More than this, the token minority employee finds himself in an impossible situation from a career viewpoint. He may find the atmosphere friendless and feel cut off from normal informal channels of communication. Even more important, he finds himself competing solely against Whitey, and this may be a ball game for which he is not prepared and for which the ground rules are not very clear. When several minority employees are hired, they can compare notes, exchange information, help each other, and compete against each other as well as against their white associates. Tokenism in the long run can only result in increased turnover among minority employees, which in turn reinforces the prejudiced manager's view that "These people are unreliable" and he doesn't want too many of them around.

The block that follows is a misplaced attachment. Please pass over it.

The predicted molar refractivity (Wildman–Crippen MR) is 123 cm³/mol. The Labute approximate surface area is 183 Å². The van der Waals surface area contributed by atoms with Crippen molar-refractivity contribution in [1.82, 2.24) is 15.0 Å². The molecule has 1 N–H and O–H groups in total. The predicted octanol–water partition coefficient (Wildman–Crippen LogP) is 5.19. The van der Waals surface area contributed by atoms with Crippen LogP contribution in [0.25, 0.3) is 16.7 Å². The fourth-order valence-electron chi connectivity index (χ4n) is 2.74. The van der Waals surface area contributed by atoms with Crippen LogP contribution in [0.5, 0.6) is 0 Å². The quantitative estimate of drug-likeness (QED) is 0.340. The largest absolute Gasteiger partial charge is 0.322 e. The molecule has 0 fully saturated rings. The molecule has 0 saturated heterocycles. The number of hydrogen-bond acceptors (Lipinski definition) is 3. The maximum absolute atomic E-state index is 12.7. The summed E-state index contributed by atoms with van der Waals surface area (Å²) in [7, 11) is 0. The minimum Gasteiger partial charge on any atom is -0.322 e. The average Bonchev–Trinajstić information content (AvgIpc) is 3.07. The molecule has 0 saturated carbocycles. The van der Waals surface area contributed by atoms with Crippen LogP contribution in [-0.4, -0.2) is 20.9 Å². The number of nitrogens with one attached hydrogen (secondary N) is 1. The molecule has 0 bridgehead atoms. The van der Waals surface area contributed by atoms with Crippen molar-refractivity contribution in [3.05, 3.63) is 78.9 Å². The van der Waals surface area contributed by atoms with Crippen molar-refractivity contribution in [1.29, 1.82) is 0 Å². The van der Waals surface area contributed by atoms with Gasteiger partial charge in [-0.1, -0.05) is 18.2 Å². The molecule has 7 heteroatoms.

The rather obvious placement of a minority employee in the employment office, the reception area, or some other showcase spot indicates that management is trying to prove to the world its lack of prejudice and discrimination. Merely placing people in such spots is not a particular hazard to their career growth; but it can be a signal that the system for implementing their advancement is not functioning. Moreover, the person placed in such a showcase position is often the object of a combination of tokenism and showcasing in that he has few qualifications for the work, little is expected of him, and indeed he has little to do but be there, displaying management's good intentions. This can be devastating to the employee. Whatever skills he has are soon lost and whatever confidence might have carried him through the transition period is rapidly undermined, to be replaced with bravado, rebellion, or withdrawal.